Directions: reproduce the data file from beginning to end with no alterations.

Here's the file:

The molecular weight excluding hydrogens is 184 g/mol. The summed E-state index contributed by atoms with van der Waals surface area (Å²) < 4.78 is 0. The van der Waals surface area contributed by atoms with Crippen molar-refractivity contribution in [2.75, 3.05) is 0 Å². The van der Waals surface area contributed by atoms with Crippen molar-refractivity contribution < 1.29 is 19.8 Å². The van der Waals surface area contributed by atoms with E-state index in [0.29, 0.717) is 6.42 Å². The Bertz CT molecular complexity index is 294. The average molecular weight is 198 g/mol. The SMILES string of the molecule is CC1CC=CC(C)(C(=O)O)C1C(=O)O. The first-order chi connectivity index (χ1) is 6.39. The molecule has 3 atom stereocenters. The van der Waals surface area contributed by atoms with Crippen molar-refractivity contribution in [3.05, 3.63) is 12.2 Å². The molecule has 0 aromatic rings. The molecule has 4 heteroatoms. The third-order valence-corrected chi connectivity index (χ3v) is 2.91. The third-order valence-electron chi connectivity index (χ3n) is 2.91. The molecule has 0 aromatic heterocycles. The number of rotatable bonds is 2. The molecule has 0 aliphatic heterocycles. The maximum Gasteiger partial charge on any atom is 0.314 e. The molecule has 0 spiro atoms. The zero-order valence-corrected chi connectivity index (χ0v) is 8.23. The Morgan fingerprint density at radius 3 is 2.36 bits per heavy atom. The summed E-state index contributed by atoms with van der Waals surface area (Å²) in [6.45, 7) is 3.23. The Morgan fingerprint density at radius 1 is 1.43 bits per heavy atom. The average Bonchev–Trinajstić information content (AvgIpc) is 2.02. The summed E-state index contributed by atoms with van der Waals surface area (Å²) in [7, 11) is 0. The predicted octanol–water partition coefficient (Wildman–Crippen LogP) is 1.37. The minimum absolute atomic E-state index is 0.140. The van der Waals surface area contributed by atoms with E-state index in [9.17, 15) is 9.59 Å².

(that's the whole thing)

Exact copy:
The molecular weight excluding hydrogens is 184 g/mol. The summed E-state index contributed by atoms with van der Waals surface area (Å²) < 4.78 is 0. The van der Waals surface area contributed by atoms with Crippen molar-refractivity contribution in [2.75, 3.05) is 0 Å². The van der Waals surface area contributed by atoms with Crippen molar-refractivity contribution < 1.29 is 19.8 Å². The van der Waals surface area contributed by atoms with E-state index in [0.29, 0.717) is 6.42 Å². The Bertz CT molecular complexity index is 294. The average molecular weight is 198 g/mol. The SMILES string of the molecule is CC1CC=CC(C)(C(=O)O)C1C(=O)O. The first-order chi connectivity index (χ1) is 6.39. The molecule has 3 atom stereocenters. The van der Waals surface area contributed by atoms with Crippen molar-refractivity contribution in [3.05, 3.63) is 12.2 Å². The molecule has 0 aromatic rings. The molecule has 4 heteroatoms. The third-order valence-corrected chi connectivity index (χ3v) is 2.91. The third-order valence-electron chi connectivity index (χ3n) is 2.91. The molecule has 0 aromatic heterocycles. The number of rotatable bonds is 2. The molecule has 0 aliphatic heterocycles. The maximum Gasteiger partial charge on any atom is 0.314 e. The molecule has 0 spiro atoms. The zero-order valence-corrected chi connectivity index (χ0v) is 8.23. The Morgan fingerprint density at radius 3 is 2.36 bits per heavy atom. The summed E-state index contributed by atoms with van der Waals surface area (Å²) in [6.45, 7) is 3.23. The Morgan fingerprint density at radius 1 is 1.43 bits per heavy atom. The average Bonchev–Trinajstić information content (AvgIpc) is 2.02. The summed E-state index contributed by atoms with van der Waals surface area (Å²) in [7, 11) is 0. The predicted octanol–water partition coefficient (Wildman–Crippen LogP) is 1.37. The minimum absolute atomic E-state index is 0.140. The van der Waals surface area contributed by atoms with E-state index in [9.17, 15) is 9.59 Å².